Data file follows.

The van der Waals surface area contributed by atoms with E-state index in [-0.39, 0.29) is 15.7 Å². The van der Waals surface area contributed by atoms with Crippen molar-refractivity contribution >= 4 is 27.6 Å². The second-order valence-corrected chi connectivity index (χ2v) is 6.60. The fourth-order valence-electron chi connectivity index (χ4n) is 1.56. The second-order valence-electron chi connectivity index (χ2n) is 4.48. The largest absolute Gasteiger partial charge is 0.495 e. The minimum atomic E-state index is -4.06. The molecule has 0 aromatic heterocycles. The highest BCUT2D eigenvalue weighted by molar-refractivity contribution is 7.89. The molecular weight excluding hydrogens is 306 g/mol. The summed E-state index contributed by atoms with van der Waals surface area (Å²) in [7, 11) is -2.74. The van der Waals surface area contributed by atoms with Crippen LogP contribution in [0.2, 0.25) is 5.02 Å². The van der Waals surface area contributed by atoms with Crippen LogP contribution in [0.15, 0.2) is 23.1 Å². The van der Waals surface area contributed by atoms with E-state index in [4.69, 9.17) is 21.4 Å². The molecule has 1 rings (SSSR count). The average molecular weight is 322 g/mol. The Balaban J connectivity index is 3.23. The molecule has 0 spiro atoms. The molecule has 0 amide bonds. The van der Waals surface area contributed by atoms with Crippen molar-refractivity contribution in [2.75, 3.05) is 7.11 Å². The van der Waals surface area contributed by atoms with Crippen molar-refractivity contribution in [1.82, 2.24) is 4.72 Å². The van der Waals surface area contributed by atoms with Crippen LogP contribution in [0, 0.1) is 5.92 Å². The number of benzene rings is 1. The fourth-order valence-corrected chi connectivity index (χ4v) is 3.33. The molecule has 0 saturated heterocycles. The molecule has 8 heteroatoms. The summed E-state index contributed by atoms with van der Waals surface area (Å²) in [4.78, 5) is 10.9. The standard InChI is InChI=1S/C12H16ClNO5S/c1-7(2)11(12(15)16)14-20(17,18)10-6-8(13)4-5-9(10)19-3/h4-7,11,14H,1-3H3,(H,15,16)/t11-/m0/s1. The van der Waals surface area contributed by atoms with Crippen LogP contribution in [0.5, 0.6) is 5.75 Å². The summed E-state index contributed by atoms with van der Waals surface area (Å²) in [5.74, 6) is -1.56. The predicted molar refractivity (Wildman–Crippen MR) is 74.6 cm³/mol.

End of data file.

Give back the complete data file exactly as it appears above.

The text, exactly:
The van der Waals surface area contributed by atoms with E-state index in [-0.39, 0.29) is 15.7 Å². The van der Waals surface area contributed by atoms with Crippen molar-refractivity contribution >= 4 is 27.6 Å². The second-order valence-corrected chi connectivity index (χ2v) is 6.60. The fourth-order valence-electron chi connectivity index (χ4n) is 1.56. The second-order valence-electron chi connectivity index (χ2n) is 4.48. The largest absolute Gasteiger partial charge is 0.495 e. The minimum atomic E-state index is -4.06. The molecule has 0 aromatic heterocycles. The highest BCUT2D eigenvalue weighted by molar-refractivity contribution is 7.89. The molecular weight excluding hydrogens is 306 g/mol. The summed E-state index contributed by atoms with van der Waals surface area (Å²) in [7, 11) is -2.74. The van der Waals surface area contributed by atoms with Crippen LogP contribution in [0.2, 0.25) is 5.02 Å². The van der Waals surface area contributed by atoms with Crippen LogP contribution in [0.15, 0.2) is 23.1 Å². The van der Waals surface area contributed by atoms with E-state index in [4.69, 9.17) is 21.4 Å². The molecule has 1 rings (SSSR count). The average molecular weight is 322 g/mol. The Balaban J connectivity index is 3.23. The molecule has 0 spiro atoms. The molecule has 0 amide bonds. The van der Waals surface area contributed by atoms with Crippen molar-refractivity contribution in [2.75, 3.05) is 7.11 Å². The van der Waals surface area contributed by atoms with Crippen molar-refractivity contribution in [1.82, 2.24) is 4.72 Å². The van der Waals surface area contributed by atoms with Crippen LogP contribution in [0, 0.1) is 5.92 Å². The number of benzene rings is 1. The fourth-order valence-corrected chi connectivity index (χ4v) is 3.33. The molecule has 0 saturated heterocycles. The molecule has 8 heteroatoms. The summed E-state index contributed by atoms with van der Waals surface area (Å²) in [4.78, 5) is 10.9. The standard InChI is InChI=1S/C12H16ClNO5S/c1-7(2)11(12(15)16)14-20(17,18)10-6-8(13)4-5-9(10)19-3/h4-7,11,14H,1-3H3,(H,15,16)/t11-/m0/s1. The van der Waals surface area contributed by atoms with Crippen LogP contribution in [0.5, 0.6) is 5.75 Å². The summed E-state index contributed by atoms with van der Waals surface area (Å²) in [5.74, 6) is -1.56. The predicted molar refractivity (Wildman–Crippen MR) is 74.6 cm³/mol.